Sunday, January 30, 2011

[REVIEW] - Kaboom

While he often finds himself compared to director’s like David Lynch, there are truly very few filmmakers quite like Gregg Araki.

Best known for his 2004 film Mysterious Skin, the filmmaker is back to his relatively dark and darkly comedic world after a brief departure into lighter fare with 2007’s Smiley Face, this time, with a tale of sex, corruption, more sex, and the occult.

Oh, and some more sex.

His latest film, Kaboom, has just hit theaters, and follows the story of an 18-year-old college freshman who, prior to his 19th birthday, stumbles upon a conspiracy in a Southern California seaside town. Written and helmed by Araki, the film has found comparisons to narratives like Twin Peaks, which, along with a top tier cast of up and coming thespians, definitely peaked my interest.

And for once, my high expectations were not completely shattered, as this may very well be Araki’s best film since his stunning masterpiece, Mysterious Skin. It’s an absolute mind-bending winner of a film.

The film’s true star is not quite Araki’s direction, but it’s the skill he has behind the pen. Like an interesting mix between a show like Skins and film like Twin Peaks: Fire Walk With Me, the film lacks the off putting nature of angst that makes a show like Skins nearly unbearable for those who lack prescription drug problems, and while it may lack the creativity that makes a film like Fire Walk With Me the classic that I truly believe it to be, it’s the film’s sense of humor that makes this an absolute must see.

The film’s narrative itself isn’t all that new. A series of murders have been taking place in a seemingly innocuous town, and our lead, along with his right hand girl and his love interest, go on the trail to hunt down just what exactly is going on. However, the film is richly written, in both its darkly comedic dialogue as well as its low-key sense of science fiction, which makes this otherwise cliché narrative, truly out of this world. There is a sense of in your face, almost punk rock audacity that while causing for a few stale beats, particularly near the end when the exposition begins to truly set in, ultimately makes this film far more charming than your run of the mill indie film. Truly a punk rock science fiction thriller, the film is in your face, uncompromising, and an absolute blast.

However, all would be for naught if it weren’t for this film’s cast, which may feature three of my favorite performances of the past 12 months.

Thomas Dekker stars here as our ambisexual lead, Smith, in a revelatory performance. While this performance oozes emo angst that would make a Hot Topic patron blush in self referential disdain, the performance is also full of comedic moments, all of which are delivered with this wonderful sense of brutal bluntness that really adds this level of depth to an already deep acting picture. Not a world shattering performance, but he’s charming as all hell, and for a film like this, that really adds a lot.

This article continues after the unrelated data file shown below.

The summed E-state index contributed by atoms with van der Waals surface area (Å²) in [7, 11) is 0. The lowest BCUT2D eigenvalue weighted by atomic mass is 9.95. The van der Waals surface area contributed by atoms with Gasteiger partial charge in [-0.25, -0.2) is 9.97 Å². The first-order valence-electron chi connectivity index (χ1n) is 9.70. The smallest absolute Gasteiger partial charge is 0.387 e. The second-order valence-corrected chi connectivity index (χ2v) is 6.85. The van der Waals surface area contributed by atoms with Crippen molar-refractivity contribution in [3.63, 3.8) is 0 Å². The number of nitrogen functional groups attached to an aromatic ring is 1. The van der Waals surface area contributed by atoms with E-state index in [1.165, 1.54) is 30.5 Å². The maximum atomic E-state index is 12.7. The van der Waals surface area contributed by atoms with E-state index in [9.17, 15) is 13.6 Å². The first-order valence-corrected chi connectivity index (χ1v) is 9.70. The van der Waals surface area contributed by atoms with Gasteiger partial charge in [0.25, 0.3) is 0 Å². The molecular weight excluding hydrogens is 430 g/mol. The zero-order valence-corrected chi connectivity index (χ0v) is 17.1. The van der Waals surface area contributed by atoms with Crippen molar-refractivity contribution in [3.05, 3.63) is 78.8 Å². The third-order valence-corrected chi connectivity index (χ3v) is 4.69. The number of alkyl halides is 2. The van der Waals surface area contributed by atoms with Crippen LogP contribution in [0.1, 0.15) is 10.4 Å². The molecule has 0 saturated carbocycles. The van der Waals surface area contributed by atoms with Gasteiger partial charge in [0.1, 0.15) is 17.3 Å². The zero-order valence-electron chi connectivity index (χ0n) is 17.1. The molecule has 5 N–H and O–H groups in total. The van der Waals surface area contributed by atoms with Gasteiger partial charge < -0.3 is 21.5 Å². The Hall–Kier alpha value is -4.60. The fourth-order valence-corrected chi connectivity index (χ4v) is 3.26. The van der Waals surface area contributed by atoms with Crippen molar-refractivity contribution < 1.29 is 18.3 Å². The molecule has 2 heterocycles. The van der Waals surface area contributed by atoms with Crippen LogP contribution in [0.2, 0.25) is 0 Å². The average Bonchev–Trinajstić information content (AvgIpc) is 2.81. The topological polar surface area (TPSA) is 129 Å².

However, it’s the ladies that have this writer fawning over this film.

Joining Dekker are Haley Bennett and Juno Temple as Smith’s best friend Stella, and his new “love” interest London respectively, and both give absolutely amazing performances. Temple is the perfect free spirit here, with a sense of confidence that even leaves the viewer willing to walk up to a stranger and make out, and the banter between Bennett and Dekker may be some of my favorite interchanges I’ve seen in a very long time. Bennett is a perfect opposite to our lead, and really shines in her subplot with a witch, Lorelei.

Araki’s visual sensibilities really allow the action on screen to shine as well.

The director's frame is definitely a loving one, llingering on our leads as if they were that person we eye from across the bar, and sly uses of editing, particularly near the end, really give hope that one day, Araki will reach outside of his comfort zone, which he is directly settled in with Kaboom. Kaboom is vintage Araki in both his blunt use of the camera, and his audacious use of narrative and narrative structure, that even though the things on screen seem absolutely bonkers, there is this lingering feeling that leaves you wondering if a conspiracy like this could actually exist. It’s a really compelling, if not all that inventive piece of direction, that is ultimately more audacious than it is creative. And I loved every minute of it.

A sci-fi fever dream of an ode to screwball comedies, Kaboom is more than just your run of the mill, brooding indie film. It is an audacious look at sex, sexual experimentation, and what it’s like to be a teen, searching for something to cling on to. Some may dismiss this film as nothing more than Araki being Araki, but Kaboom is much more than that. It’s fun, funny, full of an audacious heart, and one of the most compelling sci-fi films I’ve seen in a very long time, despite a final 20 minutes that seems to be more exposition than inventive explanation. Simply put, this is 2011’s first true must see film.

Kaboom – 8.5/10

Go see something good!

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